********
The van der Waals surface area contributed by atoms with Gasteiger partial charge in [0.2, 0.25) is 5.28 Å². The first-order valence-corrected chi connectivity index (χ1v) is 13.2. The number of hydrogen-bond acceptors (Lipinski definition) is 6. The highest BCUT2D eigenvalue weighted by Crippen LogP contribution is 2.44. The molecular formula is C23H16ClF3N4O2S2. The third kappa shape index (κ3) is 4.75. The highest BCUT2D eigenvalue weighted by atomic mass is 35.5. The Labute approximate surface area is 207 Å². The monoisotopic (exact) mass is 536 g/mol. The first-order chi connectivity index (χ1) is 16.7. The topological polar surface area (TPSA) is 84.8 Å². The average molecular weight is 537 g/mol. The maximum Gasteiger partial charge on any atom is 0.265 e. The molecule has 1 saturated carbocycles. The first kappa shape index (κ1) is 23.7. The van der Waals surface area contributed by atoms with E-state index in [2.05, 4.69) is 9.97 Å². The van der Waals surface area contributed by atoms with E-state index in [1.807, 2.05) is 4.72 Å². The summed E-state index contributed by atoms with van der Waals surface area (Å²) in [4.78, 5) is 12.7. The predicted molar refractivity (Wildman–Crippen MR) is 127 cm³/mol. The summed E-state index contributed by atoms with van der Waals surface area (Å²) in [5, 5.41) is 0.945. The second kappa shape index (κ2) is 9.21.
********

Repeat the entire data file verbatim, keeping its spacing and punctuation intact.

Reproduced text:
The van der Waals surface area contributed by atoms with Gasteiger partial charge in [0.2, 0.25) is 5.28 Å². The first-order valence-corrected chi connectivity index (χ1v) is 13.2. The number of hydrogen-bond acceptors (Lipinski definition) is 6. The highest BCUT2D eigenvalue weighted by Crippen LogP contribution is 2.44. The molecular formula is C23H16ClF3N4O2S2. The third kappa shape index (κ3) is 4.75. The highest BCUT2D eigenvalue weighted by atomic mass is 35.5. The Labute approximate surface area is 207 Å². The monoisotopic (exact) mass is 536 g/mol. The first-order chi connectivity index (χ1) is 16.7. The topological polar surface area (TPSA) is 84.8 Å². The average molecular weight is 537 g/mol. The maximum Gasteiger partial charge on any atom is 0.265 e. The molecule has 1 saturated carbocycles. The first kappa shape index (κ1) is 23.7. The van der Waals surface area contributed by atoms with E-state index in [2.05, 4.69) is 9.97 Å². The van der Waals surface area contributed by atoms with E-state index in [1.807, 2.05) is 4.72 Å². The summed E-state index contributed by atoms with van der Waals surface area (Å²) in [4.78, 5) is 12.7. The predicted molar refractivity (Wildman–Crippen MR) is 127 cm³/mol. The summed E-state index contributed by atoms with van der Waals surface area (Å²) in [5, 5.41) is 0.945. The second kappa shape index (κ2) is 9.21.